Stronger Than You Think
By Al Kaufman
“Mature” is a tricky world in the music business. It’s often code for “losing your edge,” or “quietly slipping off into adult contemporary oblivion.” Michelle Malone’s last two albums, 2012’s Day 2, and 2014’s Acoustic Winter could both be considered “mature” albums in the sense that Malone confronted some demons and emotions and handled them head on, and did so in a quieter, more contemplative manner than one is used to from Atlanta’s queen of the blues guitar. While people still stomped a boot or two during her live shows, there was reason to fear that Malone was beginning to go softly into that good night.
Stronger Than You Think not only lays any of those notions to rest, it buries them six feet under ground and dances on them. Nothing, including the album title, is subtle about this release. This is Malone flexing her muscles, both musically and spiritually. For people who don’t want to be messed with, here is your soundtrack.
The album opens with the bluesy harmonica wail that begins “Stomping Ground,” a song that pays homage to the happy days of skinny dipping, spin the bottle, and your first toke, while remembering that those days cannot be revisited. It doesn’t do so longingly, however, but more of a “that was fun, now move on” mentality that is driven along by drummer (and album co-producer with Malone) Gerry Hansen.
That leads into the braggadocios shuffle “Vivian Vegas,” a girl “kicked out of three high schools trying to earn my rock and roll degree.” She boasts, “I’ve always been in trouble and trouble’s always been in me.”
But Malone really spits venom on “My Favorite Tshirt.” Like the Ben Folds Five song, “Song for the Dumped,” it’s about someone getting their shirt back after a break-up. But in this case, the woman is getting out of an abusive relationship. After spouting off reasons why she stayed (“Mama didn’t raise no quitter.”) she declares, “I’m never gonna let you hurt me again.” “Empowering” is an annoying word, but there is not a better one to explain the effect this song could have on women listening to it. Malone, who has worked with Wellspring (a group that helps abused and exploited women and children) fully understands the whirlwind of emotions that an abused woman goes through, and lays them out with the raw anger they deserve. Very few songs about abuse make the listener want to raise her fist in the air and scream along. “My Favorite Tshirt” does it with ease.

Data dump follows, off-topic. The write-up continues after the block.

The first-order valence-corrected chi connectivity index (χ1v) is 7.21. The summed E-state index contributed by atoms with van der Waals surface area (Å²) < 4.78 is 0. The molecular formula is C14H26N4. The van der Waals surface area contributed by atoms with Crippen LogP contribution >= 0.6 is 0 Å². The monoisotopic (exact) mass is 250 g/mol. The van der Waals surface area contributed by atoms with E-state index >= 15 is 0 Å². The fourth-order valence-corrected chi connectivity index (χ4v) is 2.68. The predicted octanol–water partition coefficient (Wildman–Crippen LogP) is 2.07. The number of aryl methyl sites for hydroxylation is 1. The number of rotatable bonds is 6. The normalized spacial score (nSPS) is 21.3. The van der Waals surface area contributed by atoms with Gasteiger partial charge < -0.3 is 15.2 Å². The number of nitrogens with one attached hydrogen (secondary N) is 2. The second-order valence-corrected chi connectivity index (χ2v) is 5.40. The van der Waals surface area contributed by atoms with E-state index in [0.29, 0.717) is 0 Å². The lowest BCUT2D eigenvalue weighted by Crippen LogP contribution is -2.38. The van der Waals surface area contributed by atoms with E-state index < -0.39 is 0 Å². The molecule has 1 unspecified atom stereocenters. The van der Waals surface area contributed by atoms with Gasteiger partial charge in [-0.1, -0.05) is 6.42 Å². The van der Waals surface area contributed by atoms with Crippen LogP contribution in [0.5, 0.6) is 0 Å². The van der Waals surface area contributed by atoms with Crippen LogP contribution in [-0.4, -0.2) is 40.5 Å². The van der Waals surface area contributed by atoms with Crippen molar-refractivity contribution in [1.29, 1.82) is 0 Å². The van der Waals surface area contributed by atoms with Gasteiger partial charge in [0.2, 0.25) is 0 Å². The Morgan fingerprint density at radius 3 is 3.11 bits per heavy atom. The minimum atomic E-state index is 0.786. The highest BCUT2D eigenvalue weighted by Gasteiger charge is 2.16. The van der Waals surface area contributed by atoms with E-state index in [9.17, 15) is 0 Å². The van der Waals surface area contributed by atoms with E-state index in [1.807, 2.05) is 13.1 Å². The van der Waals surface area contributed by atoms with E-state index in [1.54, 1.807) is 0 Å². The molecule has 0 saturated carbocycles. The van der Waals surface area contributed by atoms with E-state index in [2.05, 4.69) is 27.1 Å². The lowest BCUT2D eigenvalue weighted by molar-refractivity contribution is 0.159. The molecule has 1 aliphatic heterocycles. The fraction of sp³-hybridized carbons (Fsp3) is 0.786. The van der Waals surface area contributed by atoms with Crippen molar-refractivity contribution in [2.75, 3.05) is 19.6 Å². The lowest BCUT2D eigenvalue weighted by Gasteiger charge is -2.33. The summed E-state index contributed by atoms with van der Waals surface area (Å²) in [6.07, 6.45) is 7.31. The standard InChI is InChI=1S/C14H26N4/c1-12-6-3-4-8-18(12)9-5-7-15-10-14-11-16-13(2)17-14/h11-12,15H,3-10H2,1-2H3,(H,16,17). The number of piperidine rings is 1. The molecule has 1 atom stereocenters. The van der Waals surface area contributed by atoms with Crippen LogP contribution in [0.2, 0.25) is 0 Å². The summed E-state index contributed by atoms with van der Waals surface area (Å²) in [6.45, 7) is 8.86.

Other strong women abound. “Ramona” is a woman who got laid off (but calls herself “semi-retired”) taking care of her mother in the beginning stages of dementia. Again, it’s not maudlin, it’s just two strong women working it out. The woman in “When I Grow Up” (co-written with Kristian Bush, who sings backup on the track) drinks too much and is going nowhere, but she firmly believes that she will soon be “loving my life, living my dreams.” In “Fish Up a Tree,” the lead character celebrates the fact that she is different than everyone else. “Keep My Head Up,” which provides the album with its title, is a great bluesy rocker in the vein of Bonnie Raitt that needs no further explanation as to its message. Again, subtlety is not Malone strong point here.
“I Don’t Wanna Know” and “Ashes” are Stones-like blues rockers that are better than anything Jagger and Richards have done in 30 years. And there’s even a pretty torch song, “I Got an Angel,” which shows that Malone still has that tender side, and a voice sweeter than muscadine wine.
The CD closes with “Birthday Song (I’m So Glad).” With its sing-along refrain of “I’m so glad that you were born,” and lyrics that only bother to occasionally rhyme, it’s Malone stripping away that tough veneer that is on display throughout the CD and giving thanks for an important person in her life. While the rest of the CD makes it clear that Michelle Malone is not someone you want to mess with, this song shows that if she’s on your side, you could not ask for a better friend.